Share on other sites

So it came to pass that we needed to celebrate our 47th wedding anniversary. I was commissioned to find out if, due to covid,  we needed to book in advance at our favourite Italian restaurant -  it wasn't necessary. Then the boss opened the fridge and discovered a load of perishable food, and announced that it would be wasteful to venture out and that we should celebrate the event at home.  Sigh of relief on my part, no need to drive.  We both took the trouble to dress for the occasion, and enjoyed a largely home grown meal washed down with a charitably large glass of wine.   Excellent evening.

 

  • Thanks 1
Link to post
Share on other sites
On 08/08/2021 at 19:40, Michael Ventura said:

 

Not sure if it is used in Spanish, but it means "ready" in Italian.  Rather than "hello", Italians use pronto when answering the phone.  Also used when asking someone if they are ready.  "Pronti?" if asking a group of people if they are ready.  A word I hear often when speaking with my Italian cousins.

 

Maybe your caterpillar will let you know when it is "pronto".😃

 

In Seville, they say 'hola' on the phone (hello). 'Pronto' means 'early' in Spanish. You have the Italian right.

Link to post
Share on other sites
On 14/08/2021 at 20:20, Michael Ventura said:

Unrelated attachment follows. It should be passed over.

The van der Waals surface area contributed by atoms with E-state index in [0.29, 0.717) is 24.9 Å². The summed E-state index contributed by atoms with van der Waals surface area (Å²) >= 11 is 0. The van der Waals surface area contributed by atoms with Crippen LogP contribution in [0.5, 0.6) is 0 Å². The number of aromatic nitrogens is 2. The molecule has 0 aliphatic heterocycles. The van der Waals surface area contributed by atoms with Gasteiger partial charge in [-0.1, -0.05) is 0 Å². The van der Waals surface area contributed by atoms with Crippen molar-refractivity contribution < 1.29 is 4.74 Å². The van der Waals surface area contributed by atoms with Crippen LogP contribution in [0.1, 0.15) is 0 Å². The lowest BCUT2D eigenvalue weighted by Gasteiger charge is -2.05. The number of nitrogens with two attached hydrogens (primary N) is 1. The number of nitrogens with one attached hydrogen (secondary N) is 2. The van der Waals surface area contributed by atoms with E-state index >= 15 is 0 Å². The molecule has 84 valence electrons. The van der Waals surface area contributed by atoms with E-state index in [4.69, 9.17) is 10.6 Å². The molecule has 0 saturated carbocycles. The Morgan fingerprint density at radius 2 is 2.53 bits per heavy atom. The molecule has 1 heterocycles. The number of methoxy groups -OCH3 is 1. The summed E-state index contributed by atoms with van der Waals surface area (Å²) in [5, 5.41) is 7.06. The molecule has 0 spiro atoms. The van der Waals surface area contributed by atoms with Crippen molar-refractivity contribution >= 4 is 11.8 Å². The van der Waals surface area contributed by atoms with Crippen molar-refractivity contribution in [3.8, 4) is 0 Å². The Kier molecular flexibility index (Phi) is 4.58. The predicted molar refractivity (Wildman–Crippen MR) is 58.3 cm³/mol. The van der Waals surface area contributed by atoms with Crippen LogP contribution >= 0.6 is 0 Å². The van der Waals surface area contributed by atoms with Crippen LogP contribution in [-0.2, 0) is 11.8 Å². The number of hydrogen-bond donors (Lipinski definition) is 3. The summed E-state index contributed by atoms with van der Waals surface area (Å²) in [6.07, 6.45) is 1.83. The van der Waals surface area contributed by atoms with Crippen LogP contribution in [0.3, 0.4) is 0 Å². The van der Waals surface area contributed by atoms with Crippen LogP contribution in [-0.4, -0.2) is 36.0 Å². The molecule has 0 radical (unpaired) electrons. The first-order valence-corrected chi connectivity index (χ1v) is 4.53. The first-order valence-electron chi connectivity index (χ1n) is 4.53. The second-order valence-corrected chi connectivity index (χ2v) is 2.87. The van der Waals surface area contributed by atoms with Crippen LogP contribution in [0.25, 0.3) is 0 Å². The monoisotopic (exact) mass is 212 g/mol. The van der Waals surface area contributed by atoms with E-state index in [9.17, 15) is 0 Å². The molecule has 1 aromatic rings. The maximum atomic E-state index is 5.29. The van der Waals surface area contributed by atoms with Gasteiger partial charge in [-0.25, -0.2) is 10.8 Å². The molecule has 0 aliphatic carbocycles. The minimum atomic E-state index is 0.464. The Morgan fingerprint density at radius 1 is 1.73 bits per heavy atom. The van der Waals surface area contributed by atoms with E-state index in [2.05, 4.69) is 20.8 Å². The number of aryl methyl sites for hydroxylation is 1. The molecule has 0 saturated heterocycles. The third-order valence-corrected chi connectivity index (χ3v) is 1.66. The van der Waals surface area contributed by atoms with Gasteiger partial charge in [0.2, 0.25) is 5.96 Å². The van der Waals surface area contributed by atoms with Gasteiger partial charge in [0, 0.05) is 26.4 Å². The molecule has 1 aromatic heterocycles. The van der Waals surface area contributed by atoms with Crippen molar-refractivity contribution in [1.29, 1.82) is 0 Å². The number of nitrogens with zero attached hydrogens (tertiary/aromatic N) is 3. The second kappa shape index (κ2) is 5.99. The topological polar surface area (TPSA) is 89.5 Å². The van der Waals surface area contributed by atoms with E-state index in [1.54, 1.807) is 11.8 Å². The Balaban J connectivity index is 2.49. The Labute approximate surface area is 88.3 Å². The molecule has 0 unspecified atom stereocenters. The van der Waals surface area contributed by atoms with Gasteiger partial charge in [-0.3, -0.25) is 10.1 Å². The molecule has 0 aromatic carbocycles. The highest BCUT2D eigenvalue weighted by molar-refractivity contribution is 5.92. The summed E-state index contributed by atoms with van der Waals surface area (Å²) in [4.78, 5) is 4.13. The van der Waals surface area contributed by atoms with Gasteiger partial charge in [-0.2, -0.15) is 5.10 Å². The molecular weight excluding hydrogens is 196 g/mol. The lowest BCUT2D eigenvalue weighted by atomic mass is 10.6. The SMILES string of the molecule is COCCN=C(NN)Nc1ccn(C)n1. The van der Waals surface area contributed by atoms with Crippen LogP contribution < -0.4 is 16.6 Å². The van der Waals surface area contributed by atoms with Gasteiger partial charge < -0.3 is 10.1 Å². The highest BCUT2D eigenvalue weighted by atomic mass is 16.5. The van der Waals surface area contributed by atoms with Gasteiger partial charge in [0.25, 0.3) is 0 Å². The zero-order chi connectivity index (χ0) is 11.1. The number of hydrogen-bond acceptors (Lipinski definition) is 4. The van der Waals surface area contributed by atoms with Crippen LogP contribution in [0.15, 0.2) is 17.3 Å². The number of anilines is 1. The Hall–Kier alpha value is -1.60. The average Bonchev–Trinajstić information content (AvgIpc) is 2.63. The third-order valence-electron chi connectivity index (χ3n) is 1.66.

Sadly, here in the U.S., he has been demonize and politicized throughout this pandemic.  I do think very highly of him.  He has not gotten everything right but viruses are a moving target and not easy to predict or control.  I think he has done a wonderful job.  The man is 80 and going strong.  I would love to photograph him some day, he lives just a few miles from me.  Need an assignment!  I do believe Edo and Fauci are Brooklyn peers but Brooklyn is a big area, who knows, maybe they played stick ball on the same street, as kids!

 

 

I don't know about Dr. Tony, but I played stickball, fist ball, box ball, and stoop ball in Cobble Hill, Brooklyn, all city variations of baseball. Oh, and I played baseball too. 

  • Like 1
Link to post
Share on other sites
2 hours ago, Ed Rooney said:

 

I don't know about Dr. Tony, but I played stickball, fist ball, box ball, and stoop ball in Cobble Hill, Brooklyn, all city variations of baseball. Oh, and I played baseball too. 


He is a big fan of baseball so I imagine he played the street versions too, as a kid.

Link to post
Share on other sites

 

He came from the other end of Brooklyn, so it's unlikely we ever played together. We both went to Jesuit high schools, but not the same one. My guess is he was a better student than me. 

Link to post
Share on other sites
20 minutes ago, Ed Rooney said:

 

He came from the other end of Brooklyn, so it's unlikely we ever played together. We both went to Jesuit high schools, but not the same one. My guess is he was a better student than me. 

 

You are now the graduate of life and to all intents a full and colorful one too.

 

Allan

 

Link to post
Share on other sites

Create an account or sign in to comment

You need to be a member in order to leave a comment

Create an account

Sign up for a new account in our community. It's easy!

Register a new account

Sign in

Already have an account? Sign in here.

Sign In Now
×
×
  • Create New...

Important Information

We have placed cookies on your device to help make this website better. You can adjust your cookie settings, otherwise we'll assume you're okay to continue.